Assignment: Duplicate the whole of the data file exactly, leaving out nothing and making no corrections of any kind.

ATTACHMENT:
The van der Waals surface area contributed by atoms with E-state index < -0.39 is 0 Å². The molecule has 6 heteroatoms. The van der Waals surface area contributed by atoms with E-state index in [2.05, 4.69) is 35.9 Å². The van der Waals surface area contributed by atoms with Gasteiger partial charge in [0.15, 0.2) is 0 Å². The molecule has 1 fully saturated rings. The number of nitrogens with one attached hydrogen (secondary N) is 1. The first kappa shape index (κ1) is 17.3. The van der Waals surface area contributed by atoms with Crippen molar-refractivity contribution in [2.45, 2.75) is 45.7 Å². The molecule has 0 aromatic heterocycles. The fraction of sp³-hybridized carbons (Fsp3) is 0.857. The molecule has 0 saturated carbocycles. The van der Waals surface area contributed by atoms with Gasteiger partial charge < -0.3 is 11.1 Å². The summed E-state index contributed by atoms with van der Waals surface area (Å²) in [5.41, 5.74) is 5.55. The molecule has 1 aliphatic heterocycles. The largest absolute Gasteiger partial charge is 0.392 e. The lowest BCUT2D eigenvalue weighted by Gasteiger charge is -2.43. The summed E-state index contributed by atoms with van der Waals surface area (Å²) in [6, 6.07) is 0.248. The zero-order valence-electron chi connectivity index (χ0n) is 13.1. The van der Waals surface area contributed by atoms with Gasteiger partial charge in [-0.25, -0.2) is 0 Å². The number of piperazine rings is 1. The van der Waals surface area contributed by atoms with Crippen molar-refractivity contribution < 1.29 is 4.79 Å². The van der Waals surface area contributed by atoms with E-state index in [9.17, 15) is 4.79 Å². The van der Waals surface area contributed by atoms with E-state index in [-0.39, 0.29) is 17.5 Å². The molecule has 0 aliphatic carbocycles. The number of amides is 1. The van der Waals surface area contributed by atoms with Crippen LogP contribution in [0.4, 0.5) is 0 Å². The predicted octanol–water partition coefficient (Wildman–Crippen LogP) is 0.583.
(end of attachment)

The van der Waals surface area contributed by atoms with E-state index < -0.39 is 0 Å². The molecule has 6 heteroatoms. The van der Waals surface area contributed by atoms with E-state index in [2.05, 4.69) is 35.9 Å². The van der Waals surface area contributed by atoms with Gasteiger partial charge in [0.15, 0.2) is 0 Å². The molecule has 1 fully saturated rings. The number of nitrogens with one attached hydrogen (secondary N) is 1. The first kappa shape index (κ1) is 17.3. The van der Waals surface area contributed by atoms with Crippen molar-refractivity contribution in [2.45, 2.75) is 45.7 Å². The molecule has 0 aromatic heterocycles. The fraction of sp³-hybridized carbons (Fsp3) is 0.857. The molecule has 0 saturated carbocycles. The van der Waals surface area contributed by atoms with Gasteiger partial charge < -0.3 is 11.1 Å². The summed E-state index contributed by atoms with van der Waals surface area (Å²) in [5.41, 5.74) is 5.55. The molecule has 1 aliphatic heterocycles. The largest absolute Gasteiger partial charge is 0.392 e. The lowest BCUT2D eigenvalue weighted by Gasteiger charge is -2.43. The summed E-state index contributed by atoms with van der Waals surface area (Å²) in [6, 6.07) is 0.248. The zero-order valence-electron chi connectivity index (χ0n) is 13.1. The van der Waals surface area contributed by atoms with Gasteiger partial charge in [-0.25, -0.2) is 0 Å². The number of piperazine rings is 1. The van der Waals surface area contributed by atoms with Crippen molar-refractivity contribution < 1.29 is 4.79 Å². The van der Waals surface area contributed by atoms with E-state index in [9.17, 15) is 4.79 Å². The van der Waals surface area contributed by atoms with E-state index in [-0.39, 0.29) is 17.5 Å². The molecule has 0 aliphatic carbocycles. The number of amides is 1. The van der Waals surface area contributed by atoms with Crippen LogP contribution in [0.4, 0.5) is 0 Å². The predicted octanol–water partition coefficient (Wildman–Crippen LogP) is 0.583.